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DSM-III and DSM-III-R

Conrad M. Swartz, MD
Arch Gen Psychiatry. 1989;46(4):381. doi:10.1001/archpsyc.1989.01810040087014.
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Editor's Note  In this issue the first article(s) edited in accordance with our new style appears. For our current style, consult American Medical Association Manual of Style, eighth edition, available from the publisher, Williams & Wilkins, 428 E Preston St, Baltimore, MD 21202; 1-800-638-0672.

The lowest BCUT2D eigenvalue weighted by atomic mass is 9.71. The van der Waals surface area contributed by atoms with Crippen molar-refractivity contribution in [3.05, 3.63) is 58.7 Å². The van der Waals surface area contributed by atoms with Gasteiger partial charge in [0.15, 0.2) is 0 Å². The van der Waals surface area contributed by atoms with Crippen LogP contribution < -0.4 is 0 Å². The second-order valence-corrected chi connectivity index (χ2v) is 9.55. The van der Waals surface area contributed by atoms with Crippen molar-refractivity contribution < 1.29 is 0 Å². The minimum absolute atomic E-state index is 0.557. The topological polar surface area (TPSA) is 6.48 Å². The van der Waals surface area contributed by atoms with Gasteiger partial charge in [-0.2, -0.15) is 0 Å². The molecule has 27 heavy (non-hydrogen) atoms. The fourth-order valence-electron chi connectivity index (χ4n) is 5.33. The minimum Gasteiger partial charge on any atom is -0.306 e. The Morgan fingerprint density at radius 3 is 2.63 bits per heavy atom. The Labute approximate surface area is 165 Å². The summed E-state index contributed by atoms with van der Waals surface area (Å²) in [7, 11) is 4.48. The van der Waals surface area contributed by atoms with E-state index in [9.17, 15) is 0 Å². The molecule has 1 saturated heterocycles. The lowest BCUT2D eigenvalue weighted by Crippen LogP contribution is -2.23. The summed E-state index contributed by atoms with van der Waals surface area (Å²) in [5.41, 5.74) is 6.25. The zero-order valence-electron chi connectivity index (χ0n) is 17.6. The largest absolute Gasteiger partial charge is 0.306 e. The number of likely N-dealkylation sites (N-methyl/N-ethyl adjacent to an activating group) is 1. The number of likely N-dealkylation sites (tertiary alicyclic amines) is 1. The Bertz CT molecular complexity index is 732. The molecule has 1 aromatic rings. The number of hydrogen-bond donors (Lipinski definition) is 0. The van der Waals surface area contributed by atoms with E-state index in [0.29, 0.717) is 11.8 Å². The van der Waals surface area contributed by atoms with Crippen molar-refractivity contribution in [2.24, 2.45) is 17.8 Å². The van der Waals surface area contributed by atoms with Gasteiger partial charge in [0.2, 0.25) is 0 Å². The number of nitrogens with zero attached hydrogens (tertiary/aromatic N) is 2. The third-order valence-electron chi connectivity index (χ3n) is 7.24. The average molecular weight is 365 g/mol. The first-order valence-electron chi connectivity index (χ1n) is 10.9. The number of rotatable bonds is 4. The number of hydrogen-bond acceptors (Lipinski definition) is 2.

To the Editor.—  Until I saw " 'Cause the Bible Tells Me So,"1 I had overlooked the venerable nature of the current condition of psychiatric nosology. Perhaps it was the title of this piece that brought to mind its analogy to ancient religious tradition.In early postbiblical times, learned rabbinical scholars were famous for conducting heated discussions on the meanings of tiny passages in the Talmud. Besides religious purposes concerning the order of things and the correctness of particular behavior, these discussions were a kind of social interaction, and the rabbis remained friendly and respectful of each other. The rabbinical-type discussions reported from Iowa do not seem

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